Edited By: BJL Berry and James O Wheeler
382 pages, b/w illus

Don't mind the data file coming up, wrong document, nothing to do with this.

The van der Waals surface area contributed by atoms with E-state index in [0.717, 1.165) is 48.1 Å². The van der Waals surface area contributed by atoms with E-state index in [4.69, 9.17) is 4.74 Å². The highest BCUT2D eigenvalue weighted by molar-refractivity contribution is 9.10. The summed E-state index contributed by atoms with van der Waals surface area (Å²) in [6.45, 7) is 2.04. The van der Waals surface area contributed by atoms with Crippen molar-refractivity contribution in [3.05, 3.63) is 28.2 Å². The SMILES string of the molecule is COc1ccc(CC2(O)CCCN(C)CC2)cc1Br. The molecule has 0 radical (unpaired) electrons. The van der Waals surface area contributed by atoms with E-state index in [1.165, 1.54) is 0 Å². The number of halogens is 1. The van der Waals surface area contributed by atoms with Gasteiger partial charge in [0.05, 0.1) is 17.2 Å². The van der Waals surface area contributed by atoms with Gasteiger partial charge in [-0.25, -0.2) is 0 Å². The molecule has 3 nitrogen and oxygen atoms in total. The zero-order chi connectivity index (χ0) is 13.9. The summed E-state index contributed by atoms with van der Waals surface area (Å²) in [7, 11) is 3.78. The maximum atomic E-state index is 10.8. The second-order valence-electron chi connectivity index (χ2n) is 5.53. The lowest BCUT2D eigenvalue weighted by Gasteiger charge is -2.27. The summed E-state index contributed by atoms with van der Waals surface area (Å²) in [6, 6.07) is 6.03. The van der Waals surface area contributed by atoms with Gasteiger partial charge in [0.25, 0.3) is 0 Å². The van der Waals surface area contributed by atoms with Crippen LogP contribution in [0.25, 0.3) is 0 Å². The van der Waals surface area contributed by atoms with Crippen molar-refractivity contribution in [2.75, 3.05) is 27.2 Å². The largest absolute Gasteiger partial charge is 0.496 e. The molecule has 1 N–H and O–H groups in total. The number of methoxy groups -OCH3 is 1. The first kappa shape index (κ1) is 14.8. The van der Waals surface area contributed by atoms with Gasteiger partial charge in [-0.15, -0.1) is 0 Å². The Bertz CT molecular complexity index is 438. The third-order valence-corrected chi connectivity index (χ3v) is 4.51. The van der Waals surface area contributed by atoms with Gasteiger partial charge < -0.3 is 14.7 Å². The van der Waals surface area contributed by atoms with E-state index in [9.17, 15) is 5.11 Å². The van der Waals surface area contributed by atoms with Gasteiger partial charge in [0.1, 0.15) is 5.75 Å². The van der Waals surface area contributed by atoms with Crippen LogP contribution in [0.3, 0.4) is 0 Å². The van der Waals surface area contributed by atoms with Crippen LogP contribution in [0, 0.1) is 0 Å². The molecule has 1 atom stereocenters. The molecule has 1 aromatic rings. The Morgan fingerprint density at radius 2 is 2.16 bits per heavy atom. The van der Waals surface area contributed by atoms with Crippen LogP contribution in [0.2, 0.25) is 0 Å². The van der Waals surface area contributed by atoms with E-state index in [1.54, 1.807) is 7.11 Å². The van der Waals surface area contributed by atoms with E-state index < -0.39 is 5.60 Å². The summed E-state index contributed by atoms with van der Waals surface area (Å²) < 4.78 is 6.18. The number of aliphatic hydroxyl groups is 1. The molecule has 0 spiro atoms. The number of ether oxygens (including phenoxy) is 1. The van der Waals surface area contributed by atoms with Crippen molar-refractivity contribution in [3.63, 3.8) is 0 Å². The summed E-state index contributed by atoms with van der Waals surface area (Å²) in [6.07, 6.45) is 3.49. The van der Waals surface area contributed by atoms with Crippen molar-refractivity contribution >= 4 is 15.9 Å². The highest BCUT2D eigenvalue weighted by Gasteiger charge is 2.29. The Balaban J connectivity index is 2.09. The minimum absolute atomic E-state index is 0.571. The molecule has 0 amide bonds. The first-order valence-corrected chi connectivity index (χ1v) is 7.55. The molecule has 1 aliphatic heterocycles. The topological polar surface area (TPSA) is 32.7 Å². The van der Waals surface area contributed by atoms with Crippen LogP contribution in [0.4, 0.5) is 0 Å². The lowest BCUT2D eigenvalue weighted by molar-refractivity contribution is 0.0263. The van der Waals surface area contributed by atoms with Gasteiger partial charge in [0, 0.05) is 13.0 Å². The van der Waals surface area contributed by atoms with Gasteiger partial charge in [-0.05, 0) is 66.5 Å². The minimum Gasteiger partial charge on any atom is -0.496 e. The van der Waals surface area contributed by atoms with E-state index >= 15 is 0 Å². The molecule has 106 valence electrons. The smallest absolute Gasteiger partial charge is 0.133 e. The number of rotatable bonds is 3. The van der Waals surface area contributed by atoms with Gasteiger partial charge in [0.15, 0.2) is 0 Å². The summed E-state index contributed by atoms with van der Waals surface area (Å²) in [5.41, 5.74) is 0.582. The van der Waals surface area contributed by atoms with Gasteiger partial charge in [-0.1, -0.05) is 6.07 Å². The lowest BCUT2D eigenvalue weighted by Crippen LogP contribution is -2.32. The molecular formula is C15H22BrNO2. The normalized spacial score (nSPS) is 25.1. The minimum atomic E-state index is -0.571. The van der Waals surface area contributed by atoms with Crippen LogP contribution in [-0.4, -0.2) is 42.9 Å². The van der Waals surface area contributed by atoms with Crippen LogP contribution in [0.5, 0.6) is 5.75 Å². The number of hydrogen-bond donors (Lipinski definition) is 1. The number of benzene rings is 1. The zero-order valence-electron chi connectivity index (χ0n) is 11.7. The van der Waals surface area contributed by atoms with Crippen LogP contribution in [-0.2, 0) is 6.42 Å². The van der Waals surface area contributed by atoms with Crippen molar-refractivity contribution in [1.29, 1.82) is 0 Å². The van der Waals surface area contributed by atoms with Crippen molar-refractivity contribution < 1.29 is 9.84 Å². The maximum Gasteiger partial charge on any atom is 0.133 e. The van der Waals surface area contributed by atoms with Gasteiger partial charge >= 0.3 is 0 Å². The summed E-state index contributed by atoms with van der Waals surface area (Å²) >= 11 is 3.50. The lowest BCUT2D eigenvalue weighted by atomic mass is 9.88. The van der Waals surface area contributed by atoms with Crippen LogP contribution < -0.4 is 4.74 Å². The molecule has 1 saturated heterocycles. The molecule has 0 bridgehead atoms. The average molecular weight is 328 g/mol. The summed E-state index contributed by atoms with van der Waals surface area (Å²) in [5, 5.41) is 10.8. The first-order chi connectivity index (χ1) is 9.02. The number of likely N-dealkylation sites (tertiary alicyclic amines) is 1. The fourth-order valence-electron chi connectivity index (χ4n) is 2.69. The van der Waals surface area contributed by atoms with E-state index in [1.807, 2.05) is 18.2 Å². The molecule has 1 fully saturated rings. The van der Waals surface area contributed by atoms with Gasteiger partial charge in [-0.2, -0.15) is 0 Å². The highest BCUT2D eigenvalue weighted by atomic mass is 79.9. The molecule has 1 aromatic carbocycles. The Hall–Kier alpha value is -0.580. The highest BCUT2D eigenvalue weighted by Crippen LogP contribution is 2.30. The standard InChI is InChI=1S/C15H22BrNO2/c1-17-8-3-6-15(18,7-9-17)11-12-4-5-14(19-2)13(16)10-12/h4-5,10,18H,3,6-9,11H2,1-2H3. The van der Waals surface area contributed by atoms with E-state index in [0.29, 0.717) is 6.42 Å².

Tracing the evolution of the field of urban geography from the 1950s to 2000, this broad-ranging account is a practical handbook of intellectual traditions. Consisting of essays from the journal "Urban Geography", it shows the development of the field as it shifted from data-driven social science modelling in the 1960s, to the more critical perspectives of David Harvey in the 1970s, to postmodernism in the 1980s, to feminism and globalization in the 1990s. Edited by two of the most pre-eminent figures in the field of urban geography, this is a fifty year history of urban geography in America as told by its participants. Including coverage of key trends and figures, this book is a necessary reference for all scholars in the field and for graduate students taking introductory courses and preparing for their comprehensive exams.
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